Canada’s Tax Act gives sweeping powers to the Canada Revenue Agency and by extension its tax collection officers, to collect the tax debts of taxpayers. In many cases, taxpayers are taken by surprise when their bank accounts are frozen, assets liened or seized and wages garnisheed. When a taxpayer is assessed or reassessed in the normal course of a tax audit, a tax debt to the Canadian tax department is legally created if there are taxes owing as a result. However, despite the fact that a tax debt has been created, there are internal limitations created by the Tax Act that prevent the CRA from taking action to collect immediately. According to section 225.1 of the Income Tax Act the CRA can only begin collection after 90 days of the sending of notice of assessment or notice of reassessment to the taxpayer.
Subsection 222(3) and 222(5) of income tax act
The prescribed limitation period in the Income Tax Act is 10 years; this means that after 10 years, the Canada Revenue Agency is legally prevented from collecting on a tax debt. The Income Tax Act at subsection 222(3) provides that the CRA may not commence or continue an action to collect a tax debt after the end of the limitation period for the collection of the debt. the Tax Act also specifically allows for the Minister to extend the limitation period by virtue of subsection 222(5); the limitation period of 10 years is “reset” if the tax department carries out any action to collect the tax debt, such as sending out a demand to pay letter. Essentially, every time that the tax collectors continue with collections action, the 10 year limitation period ‘restarts’. If there is no collection action for a period of 10 years plus one day, no taxpayer (or taxpayer’s legal representative) acknowledging the debt in the past 10 years, and no derivative assessment is issued against a third-party, the CRA will be statute barred by the 10 year limitation period to continue or restart collection action. In all of this the only thing that a tax debtor can do to avoid prolonging the period of collection as much as possible is to avoid acknowledging or paying the debt.
Seek a professional tax advice before speaking to a Tax Collections Officer
The taxpayer can acknowledge the debt in one of three ways as mentioned in subsection 222(6) of the Income Tax Act. Any of these three actions by the taxpayer will result in a “reset” of the limitations period, and the taxpayer will be back to square one. Thus Canadians with tax debt would be well served to seek professional tax advice from one of our Canadian tax lawyers before communicating directly with Tax Collections Officers. If you owe a debt to the Canada Revenue Agency and you are unsure whether the limitation period has passed, get in touch with our expert Canadian Income Tax Lawyers. Our tax professionals can give you the counsel and representation that you need to be successful in your dispute, negotiation and settlement with the Canada Revenue Agency at each stage of the process, and help to ensure that you are not paying the CRA more than it is legally entitled to.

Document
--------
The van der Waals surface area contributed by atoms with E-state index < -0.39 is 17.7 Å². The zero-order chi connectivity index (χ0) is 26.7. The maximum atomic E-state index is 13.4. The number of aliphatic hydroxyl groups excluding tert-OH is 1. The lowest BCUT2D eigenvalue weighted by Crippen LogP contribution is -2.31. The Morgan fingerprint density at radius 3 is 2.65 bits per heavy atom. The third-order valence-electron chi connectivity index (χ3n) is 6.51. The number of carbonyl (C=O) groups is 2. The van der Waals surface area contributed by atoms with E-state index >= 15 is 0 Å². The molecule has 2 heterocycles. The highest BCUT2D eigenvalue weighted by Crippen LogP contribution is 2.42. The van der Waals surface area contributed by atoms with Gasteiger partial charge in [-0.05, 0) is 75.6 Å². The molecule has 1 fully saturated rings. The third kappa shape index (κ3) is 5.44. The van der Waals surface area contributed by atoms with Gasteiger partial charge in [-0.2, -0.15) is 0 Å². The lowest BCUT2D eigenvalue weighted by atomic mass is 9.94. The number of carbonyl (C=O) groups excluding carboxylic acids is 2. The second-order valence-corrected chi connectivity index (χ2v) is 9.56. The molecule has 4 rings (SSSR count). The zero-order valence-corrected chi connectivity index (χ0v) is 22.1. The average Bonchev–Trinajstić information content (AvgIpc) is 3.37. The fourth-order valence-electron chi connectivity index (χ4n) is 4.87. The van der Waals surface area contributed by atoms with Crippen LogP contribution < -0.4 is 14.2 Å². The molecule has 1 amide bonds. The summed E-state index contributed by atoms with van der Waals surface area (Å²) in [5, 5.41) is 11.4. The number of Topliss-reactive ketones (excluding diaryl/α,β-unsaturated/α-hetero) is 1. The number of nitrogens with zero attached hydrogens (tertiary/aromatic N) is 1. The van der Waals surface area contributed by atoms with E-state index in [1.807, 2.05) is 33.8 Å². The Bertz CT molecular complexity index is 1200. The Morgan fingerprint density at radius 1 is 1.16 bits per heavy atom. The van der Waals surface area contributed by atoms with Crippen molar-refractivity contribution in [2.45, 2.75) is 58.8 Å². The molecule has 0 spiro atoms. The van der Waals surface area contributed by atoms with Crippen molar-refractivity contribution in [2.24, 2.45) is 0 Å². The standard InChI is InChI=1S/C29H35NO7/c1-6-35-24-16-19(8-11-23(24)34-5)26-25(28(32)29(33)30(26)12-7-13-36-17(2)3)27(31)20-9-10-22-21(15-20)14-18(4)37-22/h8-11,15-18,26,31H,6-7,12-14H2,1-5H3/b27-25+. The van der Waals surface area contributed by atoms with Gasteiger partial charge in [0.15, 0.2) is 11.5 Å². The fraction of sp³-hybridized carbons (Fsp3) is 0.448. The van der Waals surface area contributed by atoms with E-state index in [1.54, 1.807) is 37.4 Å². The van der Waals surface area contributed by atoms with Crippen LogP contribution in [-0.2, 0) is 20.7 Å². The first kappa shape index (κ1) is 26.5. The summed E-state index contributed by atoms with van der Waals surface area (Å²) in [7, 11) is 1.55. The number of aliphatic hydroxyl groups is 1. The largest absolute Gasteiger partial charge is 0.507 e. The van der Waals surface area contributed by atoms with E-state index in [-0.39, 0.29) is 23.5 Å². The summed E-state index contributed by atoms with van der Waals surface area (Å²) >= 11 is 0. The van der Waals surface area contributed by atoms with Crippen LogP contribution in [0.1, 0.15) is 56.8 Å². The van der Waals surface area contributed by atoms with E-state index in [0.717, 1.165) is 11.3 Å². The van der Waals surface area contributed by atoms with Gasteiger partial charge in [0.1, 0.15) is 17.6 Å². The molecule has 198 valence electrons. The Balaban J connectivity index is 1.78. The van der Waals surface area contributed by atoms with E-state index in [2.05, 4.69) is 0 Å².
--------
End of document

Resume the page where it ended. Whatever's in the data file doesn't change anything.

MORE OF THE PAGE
How long can I keep tax records in Canada?
It is advisable to keep your tax records for up to 6 years. These records should include your tax returns and supporting documents like T-slips, receipts of medical, child care, charitable contributions, moving expenses, and other expenses that are credited or deducted. Electronic records will do.
How can I request a permission to destroy my records before the end of their retention period?
Destroying your books or tax records earlier than the time of retention without the permission of the Canada Revenue Agency can lead to legal problems. To get the consent of the CRA, you need to complete the Request for Destruction of Records or Form T137 and apply through writing to your tax service office. Your authorized representative can also make the application. The CRA can only allow you to destroy records under its mandate and not the documents you must keep under federal, provincial, territorial or municipal laws.
Where can I keep my records?
You should keep your records in your residence or place of business in Canada. Written permission from the Canada Revenue Agency is necessary if you wish to keep your documents outside the country. To obtain the clearance from CRA, you need to write to your tax service office. It will indicate all the specific terms and conditions of keeping them outside Canada. However, all these documents must be readily available whenever there is a request for review. This option does not apply to some personalities and institutions.